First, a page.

These days, given the rapidly changing face of many forms of media reliant on the written word, including journalism and publishing, with the MFA program at Stony Brook, Reeves sees not obstacles but opportunities to guide the next generation of writers.

“Introducing students to the creative process is more important than ever,” says Reeves. “Like any change, there are good things and bad things. Production of literature has always been sensitive to changes in technology. If the bad news changes publishing and the way business is conducted, the good news is technology represents the democratization of writing. If there is a decline in gatekeepers, more people can be writers.” 

“People who write well will be more important than ever,” he adds. “We’re just at the beginning of great change. We support the people who still care about the things we care about – we feel writing is the most complicated way you can engage the world. We help people achieve what they want in writing.”

The Young American Writers Project (YAWP) features plays by middle school students from Bridgehampton, Pierson, Shelter Island, Ross School and Eastport South Manor at Stony Brook Southampton’s Avram Theater on Saturday, April 25 at 7 p.m. Admission is free. To reserve seats, visit www.stonybrook.edu/southampton.

Above: Pierson students Hannah Kaminski and Gabrielle Gardiner rehearse a play by Madeline Webber on the Avram Theater stage.  Jessica Adamowicz photo



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By Gabrielle Selz

We are a community shaped and surrounded by water, bounded on one side by the Atlantic Ocean and on the other by the Peconic Bay and the Long Island Sound; we inhabit one of the most beautiful and highly developed regions of coastal land. However, despite increased awareness of the issues of global climate change, most of us on the East End are still unaware of the vulnerability facing our immediate area.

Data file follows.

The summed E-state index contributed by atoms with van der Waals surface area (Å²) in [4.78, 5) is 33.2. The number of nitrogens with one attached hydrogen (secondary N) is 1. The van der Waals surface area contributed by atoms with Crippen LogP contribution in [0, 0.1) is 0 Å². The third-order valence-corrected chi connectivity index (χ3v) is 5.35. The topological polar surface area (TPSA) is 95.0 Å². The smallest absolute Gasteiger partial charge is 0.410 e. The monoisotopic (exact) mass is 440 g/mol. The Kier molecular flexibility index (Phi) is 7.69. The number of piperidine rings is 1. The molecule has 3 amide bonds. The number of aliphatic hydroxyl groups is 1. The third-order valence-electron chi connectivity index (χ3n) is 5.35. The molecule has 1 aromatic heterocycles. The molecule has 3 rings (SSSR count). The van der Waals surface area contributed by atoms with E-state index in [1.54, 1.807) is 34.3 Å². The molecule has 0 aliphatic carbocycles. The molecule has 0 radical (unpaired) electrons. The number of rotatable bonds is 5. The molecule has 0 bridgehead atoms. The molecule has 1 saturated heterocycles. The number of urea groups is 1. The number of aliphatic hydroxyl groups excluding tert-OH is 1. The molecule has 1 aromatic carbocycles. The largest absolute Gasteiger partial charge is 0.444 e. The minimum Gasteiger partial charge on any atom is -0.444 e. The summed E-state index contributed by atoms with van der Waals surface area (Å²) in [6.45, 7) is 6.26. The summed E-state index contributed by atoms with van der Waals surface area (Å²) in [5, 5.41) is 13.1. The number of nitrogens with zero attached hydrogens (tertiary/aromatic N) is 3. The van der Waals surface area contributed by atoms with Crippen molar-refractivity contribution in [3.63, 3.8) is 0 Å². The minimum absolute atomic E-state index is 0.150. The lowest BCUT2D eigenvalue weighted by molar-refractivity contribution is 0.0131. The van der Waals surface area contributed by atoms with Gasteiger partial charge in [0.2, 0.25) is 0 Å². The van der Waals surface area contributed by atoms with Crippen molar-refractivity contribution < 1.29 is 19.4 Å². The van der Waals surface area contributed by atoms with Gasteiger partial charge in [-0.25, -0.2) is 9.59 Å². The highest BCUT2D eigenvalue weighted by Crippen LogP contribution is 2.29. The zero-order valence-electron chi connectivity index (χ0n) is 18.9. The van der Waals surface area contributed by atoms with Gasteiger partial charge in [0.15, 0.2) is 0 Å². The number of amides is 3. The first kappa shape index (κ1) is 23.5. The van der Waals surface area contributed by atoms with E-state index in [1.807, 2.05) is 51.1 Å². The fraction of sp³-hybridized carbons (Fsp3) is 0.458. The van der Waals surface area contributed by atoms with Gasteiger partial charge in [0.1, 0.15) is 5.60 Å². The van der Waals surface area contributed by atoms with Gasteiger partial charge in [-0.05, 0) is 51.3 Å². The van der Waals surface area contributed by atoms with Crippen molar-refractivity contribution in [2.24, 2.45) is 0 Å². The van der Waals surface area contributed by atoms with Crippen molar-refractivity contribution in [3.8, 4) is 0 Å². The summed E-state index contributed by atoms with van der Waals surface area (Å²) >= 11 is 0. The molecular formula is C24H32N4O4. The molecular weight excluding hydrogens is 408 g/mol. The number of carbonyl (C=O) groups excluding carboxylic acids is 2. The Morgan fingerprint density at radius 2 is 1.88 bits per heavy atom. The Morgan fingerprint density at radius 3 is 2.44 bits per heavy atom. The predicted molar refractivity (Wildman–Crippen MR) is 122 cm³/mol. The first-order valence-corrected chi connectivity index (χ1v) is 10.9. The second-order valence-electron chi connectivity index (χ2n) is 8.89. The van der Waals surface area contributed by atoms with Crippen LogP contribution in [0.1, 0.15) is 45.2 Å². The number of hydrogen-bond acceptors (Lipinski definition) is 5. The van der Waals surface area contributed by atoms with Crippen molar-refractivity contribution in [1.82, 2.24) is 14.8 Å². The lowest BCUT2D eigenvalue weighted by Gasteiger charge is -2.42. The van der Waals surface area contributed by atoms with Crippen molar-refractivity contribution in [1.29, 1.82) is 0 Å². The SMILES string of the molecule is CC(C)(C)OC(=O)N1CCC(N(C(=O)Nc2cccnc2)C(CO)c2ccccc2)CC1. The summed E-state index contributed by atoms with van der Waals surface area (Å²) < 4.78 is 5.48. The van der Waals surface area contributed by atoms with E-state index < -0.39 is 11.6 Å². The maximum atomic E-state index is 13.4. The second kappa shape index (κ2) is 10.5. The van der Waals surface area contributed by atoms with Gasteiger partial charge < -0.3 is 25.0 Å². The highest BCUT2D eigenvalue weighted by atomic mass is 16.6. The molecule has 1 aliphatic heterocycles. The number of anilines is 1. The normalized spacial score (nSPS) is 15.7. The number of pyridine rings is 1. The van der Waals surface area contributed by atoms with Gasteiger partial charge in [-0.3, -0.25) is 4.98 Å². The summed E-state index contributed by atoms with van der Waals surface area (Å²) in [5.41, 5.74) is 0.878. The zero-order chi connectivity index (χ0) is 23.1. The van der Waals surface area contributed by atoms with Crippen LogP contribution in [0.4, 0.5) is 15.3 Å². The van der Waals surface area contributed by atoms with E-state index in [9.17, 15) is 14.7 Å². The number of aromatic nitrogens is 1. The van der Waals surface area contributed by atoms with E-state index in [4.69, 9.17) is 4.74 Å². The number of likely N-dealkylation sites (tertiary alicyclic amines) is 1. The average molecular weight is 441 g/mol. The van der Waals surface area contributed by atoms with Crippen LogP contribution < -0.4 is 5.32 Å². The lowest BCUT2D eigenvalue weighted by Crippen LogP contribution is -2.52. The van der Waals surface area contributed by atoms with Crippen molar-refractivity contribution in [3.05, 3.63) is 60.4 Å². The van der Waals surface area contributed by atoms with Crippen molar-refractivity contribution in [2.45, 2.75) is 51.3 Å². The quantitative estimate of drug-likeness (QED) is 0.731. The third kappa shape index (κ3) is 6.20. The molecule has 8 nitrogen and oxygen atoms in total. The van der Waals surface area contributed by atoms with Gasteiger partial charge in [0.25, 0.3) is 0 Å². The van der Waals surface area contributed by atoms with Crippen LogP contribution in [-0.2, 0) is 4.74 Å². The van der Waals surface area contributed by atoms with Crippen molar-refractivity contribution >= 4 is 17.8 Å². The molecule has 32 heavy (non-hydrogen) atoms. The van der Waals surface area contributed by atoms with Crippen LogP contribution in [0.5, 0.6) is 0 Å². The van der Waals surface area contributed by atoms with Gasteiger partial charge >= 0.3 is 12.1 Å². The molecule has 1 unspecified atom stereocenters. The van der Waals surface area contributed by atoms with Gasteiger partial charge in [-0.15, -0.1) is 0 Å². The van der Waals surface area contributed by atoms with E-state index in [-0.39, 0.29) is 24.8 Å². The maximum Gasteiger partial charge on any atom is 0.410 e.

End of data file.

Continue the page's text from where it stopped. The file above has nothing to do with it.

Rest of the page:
Not only are sea levels rising, the rate is accelerating. Projections of sea level increases vary from, on the conservative side between 2 to 5 inches by the year 2020 to a more realistic estimation of 12 inches if rapid ice sheet melting is taken into account. Even with variance in forecasting, authorities agree that any amount of sea level rise is alarming. Additionally, because of the rising temperature of the upper level of the ocean, hurricanes are predicted to be more powerful and to last longer: Homes could be damaged, access roads flood and salt water intrude into the ground water aquifer system. 

Though there may be a discrepancy in the degree, the change in sea levels will reconfigure the nature of our landscape within the next decade no matter what we do. The question then becomes, how do we plan for a problem that encompasses uncertain projections, sudden and devastating storms as well as incremental changes happening over long periods of time?